Let’s talk slurs: part five, the jaw and oral cavity

Today I wanted to talk a little about the movement of the and the (connected, of course, to the jaw) in helping to do . The lower the tongue (and/or jaw), the lower the pitch. The higher the tongue (and/or jaw), the higher the pitch. You probably have seen the cross-section illustration in the Earl Irons book of the tongue movement. If everything else is equal, the jaw and tongue make a difference in pitch, because a more open oral cavity slows down the , and a more closed oral cavity speeds up our air. Well, the graphic design team here at Trumpet Journey has produced our own illustration of this:

The tongue in the lower position (for lower notes):

Cross section of mouth with lower tongue and jaw

The Tongue in the higher position (for higher notes):

Cross section of mouth with higher tongue and jaw position

Of course this is a little simplistic, because we can play higher notes with a lower tongue position and lower notes with a higher tongue position (by controlling our aperture). Nevertheless, the oral cavity is a very important control point for our playing, and we should try to master it.

As I mentioned in an earlier post about slur “stretches,” it is very important to keep the air flowing during slurs–especially BETWEEN the notes. One mental model that I now like to picture is that of a little squishy ball between my tongue and the roof of my mouth. This squishy ball is my airstream. I like to feel that squishy ball as I am going up and down in my slurs. Here are my tongue position graphics, but now with the imaginary squishy balls.

Cross section, lower tongue with imaginary squishy ball

Cross section of mouth in higher position with squishy ball

One of the problems is tension in the jaw. For this reason, I like to soften the jaw muscles while increasing their range of motion. I use a simple wine for this. I put the cork between my teeth to open up the jaws, while I “scan” my jaw muscles for tension. If there is tension, I gently try to direct these muscles to relax.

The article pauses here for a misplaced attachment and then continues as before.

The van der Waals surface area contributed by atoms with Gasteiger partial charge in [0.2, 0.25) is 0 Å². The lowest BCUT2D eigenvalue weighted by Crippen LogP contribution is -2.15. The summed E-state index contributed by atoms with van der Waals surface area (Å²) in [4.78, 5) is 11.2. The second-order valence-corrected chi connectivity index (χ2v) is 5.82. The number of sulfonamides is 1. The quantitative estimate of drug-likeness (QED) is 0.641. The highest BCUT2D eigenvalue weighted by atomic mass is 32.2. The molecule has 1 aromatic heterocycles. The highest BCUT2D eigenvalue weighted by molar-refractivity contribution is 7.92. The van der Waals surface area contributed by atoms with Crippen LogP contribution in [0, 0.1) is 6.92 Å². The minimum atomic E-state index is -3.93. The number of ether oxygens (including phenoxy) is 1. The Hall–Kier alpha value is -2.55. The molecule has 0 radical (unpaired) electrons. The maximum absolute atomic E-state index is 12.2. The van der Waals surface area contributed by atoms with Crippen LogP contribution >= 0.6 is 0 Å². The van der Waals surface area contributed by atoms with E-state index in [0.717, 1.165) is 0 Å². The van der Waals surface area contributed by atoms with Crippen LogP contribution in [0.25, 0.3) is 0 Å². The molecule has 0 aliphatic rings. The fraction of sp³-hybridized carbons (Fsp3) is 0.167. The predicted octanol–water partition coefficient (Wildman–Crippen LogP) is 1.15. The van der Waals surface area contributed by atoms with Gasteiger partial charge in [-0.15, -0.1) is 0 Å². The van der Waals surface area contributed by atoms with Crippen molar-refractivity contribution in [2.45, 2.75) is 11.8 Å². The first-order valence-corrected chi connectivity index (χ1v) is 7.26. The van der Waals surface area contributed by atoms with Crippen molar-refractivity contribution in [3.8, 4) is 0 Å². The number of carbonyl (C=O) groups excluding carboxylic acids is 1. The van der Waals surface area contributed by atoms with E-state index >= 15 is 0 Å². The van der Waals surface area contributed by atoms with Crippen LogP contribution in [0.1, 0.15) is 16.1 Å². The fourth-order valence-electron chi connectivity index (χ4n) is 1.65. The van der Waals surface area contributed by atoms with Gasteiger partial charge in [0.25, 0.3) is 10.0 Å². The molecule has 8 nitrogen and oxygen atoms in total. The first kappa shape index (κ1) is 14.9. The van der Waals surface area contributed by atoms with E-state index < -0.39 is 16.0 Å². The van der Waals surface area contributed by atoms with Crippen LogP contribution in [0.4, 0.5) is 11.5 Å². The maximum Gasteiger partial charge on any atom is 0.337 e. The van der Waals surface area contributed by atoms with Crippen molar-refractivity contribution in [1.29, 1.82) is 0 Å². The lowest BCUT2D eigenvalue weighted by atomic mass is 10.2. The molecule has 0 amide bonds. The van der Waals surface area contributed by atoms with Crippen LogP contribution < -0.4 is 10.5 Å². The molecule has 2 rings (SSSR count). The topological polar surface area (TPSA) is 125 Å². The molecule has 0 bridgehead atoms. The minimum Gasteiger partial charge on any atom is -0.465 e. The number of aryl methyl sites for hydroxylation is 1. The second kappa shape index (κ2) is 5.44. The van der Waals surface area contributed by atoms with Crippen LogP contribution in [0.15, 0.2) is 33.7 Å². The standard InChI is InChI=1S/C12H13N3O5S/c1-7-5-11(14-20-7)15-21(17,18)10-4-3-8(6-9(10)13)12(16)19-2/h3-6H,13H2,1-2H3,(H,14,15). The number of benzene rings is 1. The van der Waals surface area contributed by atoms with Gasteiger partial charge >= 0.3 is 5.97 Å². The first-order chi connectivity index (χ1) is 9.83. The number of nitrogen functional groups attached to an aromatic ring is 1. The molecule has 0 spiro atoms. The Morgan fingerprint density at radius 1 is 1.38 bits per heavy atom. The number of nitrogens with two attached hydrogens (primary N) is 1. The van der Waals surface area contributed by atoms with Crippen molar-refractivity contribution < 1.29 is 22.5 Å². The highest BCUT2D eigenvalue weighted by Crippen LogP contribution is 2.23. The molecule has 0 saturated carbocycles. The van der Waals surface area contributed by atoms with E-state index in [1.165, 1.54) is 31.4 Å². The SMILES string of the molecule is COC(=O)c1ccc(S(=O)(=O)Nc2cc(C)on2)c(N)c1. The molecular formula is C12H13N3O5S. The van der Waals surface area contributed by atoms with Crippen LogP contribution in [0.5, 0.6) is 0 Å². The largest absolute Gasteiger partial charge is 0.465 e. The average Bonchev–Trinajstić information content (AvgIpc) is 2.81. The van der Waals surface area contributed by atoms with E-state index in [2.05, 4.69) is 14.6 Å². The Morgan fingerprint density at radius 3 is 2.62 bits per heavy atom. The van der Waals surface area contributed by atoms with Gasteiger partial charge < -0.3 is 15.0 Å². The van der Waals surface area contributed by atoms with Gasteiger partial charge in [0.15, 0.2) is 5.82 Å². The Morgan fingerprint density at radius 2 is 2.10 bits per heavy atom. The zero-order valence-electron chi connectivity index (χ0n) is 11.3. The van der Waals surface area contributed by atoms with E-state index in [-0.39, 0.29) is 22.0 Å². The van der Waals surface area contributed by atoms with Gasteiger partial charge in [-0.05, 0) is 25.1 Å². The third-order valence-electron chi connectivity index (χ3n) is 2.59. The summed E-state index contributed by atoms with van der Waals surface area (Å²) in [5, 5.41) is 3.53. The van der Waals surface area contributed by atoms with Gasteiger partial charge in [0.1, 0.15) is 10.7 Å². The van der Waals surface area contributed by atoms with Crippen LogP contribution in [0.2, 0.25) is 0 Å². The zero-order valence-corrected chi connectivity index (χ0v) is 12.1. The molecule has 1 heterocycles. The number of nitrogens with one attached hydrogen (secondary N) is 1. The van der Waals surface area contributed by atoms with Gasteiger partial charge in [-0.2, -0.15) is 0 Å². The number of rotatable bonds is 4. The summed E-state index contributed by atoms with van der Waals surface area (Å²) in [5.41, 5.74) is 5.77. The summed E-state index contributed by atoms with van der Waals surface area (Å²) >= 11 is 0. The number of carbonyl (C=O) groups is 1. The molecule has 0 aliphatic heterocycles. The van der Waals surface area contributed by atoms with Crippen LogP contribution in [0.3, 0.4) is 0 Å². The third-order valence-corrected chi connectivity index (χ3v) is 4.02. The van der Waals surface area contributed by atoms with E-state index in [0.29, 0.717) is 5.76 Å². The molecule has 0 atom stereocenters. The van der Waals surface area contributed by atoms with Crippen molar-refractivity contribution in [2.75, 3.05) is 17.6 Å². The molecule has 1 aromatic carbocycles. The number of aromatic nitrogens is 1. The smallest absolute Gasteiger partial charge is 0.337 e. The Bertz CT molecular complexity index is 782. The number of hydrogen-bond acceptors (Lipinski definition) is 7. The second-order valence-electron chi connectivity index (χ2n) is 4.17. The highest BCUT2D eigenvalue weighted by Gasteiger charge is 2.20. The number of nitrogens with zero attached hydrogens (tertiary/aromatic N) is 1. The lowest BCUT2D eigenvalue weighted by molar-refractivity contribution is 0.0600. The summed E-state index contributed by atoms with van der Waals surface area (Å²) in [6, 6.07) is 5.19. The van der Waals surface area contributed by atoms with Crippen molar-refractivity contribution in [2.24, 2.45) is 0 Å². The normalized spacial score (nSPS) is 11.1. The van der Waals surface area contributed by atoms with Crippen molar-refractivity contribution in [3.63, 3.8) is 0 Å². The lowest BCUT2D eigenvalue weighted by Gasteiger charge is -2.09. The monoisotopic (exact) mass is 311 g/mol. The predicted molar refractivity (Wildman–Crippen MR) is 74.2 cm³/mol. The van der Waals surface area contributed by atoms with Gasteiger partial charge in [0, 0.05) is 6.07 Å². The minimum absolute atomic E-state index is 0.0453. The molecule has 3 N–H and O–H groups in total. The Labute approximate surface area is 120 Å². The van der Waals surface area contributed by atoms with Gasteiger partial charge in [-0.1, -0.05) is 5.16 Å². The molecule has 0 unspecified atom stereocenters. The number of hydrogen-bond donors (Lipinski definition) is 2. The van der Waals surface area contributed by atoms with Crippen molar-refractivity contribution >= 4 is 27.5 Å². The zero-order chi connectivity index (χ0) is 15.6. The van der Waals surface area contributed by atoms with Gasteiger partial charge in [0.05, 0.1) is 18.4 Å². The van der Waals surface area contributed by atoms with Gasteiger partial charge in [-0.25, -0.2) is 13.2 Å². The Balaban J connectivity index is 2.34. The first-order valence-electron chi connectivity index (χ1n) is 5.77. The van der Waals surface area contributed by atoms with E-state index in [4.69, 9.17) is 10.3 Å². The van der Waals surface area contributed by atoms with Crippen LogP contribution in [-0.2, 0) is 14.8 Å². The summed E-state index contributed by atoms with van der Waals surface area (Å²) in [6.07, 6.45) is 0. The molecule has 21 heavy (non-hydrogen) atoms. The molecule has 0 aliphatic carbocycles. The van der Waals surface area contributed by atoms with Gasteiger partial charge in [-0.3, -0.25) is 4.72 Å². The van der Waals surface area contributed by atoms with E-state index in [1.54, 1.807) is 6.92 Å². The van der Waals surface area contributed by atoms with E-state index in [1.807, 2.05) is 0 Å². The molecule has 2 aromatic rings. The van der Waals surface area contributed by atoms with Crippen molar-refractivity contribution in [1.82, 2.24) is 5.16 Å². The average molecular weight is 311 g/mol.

I think it is easier to understand some of these concepts by watching a video.

Let’s talk slurs: part 1, stretches

On the trumpet, slurring is a big challenge. I often hear students ignoring written , because they’re hard. Or sometimes I hear young trumpeters playing slurs poorly by gapping the between the notes. In this mini-series on slurs, I would like to make slurs easier by explaining key concepts and suggesting exercises to help.

Primary motor for airspeed. The first concept is that, when everything else is equal, air speed determines pitch. If air speed is increased, the pitch goes up. If air speed decreases, the pitch goes down. If this seems overly simple, it’s because there are so many things that determine air speed. The primary, or most basic, motor for airspeed is the torso apparatus. I want to explore this primary factor by suggesting some exercises.

. I learned these exercises from Roger Behrend, a fantastic euphonium soloist in the U.S. Navy Band. He called these “stretches.”

Stretch, going down. In this exercise, play a 2nd-line G at a forte dynamic. Slowly drop your while you maintain airspeed. The dropping jaw will slow the airspeed down by increasing the volume in the oral cavity (imagine how a river slows down when it enters a bay). The pitch will begin to bend down. If you do not change this jaw motion, you will arrive at the harmonic break between the G and the low C. Then, you will go over this break in a rather rude way, and you will arrive at the low C. The harsher and ruder this break change is, the better for this exercise.

Stretch, going up. In this exercise, play the 2nd-line G again at forte. This time increase the air speed by increasing the effort from your torso area. Keep increasing the air more and more while maintaining the same and jaw position (if you were to expand your oral cavity by lowering your tongue or jaw, you would get louder and stay on pitch, but that is not the object). Eventually, you will cross over the harmonic break and get to the 3rd-space C. If you are doing this correctly, the break will again be rude sounding.

These two simple exercises help set you up for better slur practice, because they bring so much attention to the primary airspeed motor (the torso), and because they encourage healthy air between notes (instead of the all-too-common slur that has gaps between the notes). Below, I made a video to demonstrate. First in the video, I do both the down and up stretches. Then I play a small number of slurs, incorporating stretches. Finally, I do the same slurs normally, while remembering the good air flow established in the stretching exercises. Since the total set takes less than 40 seconds, they are very practical to do before a more extensive slurring practice session.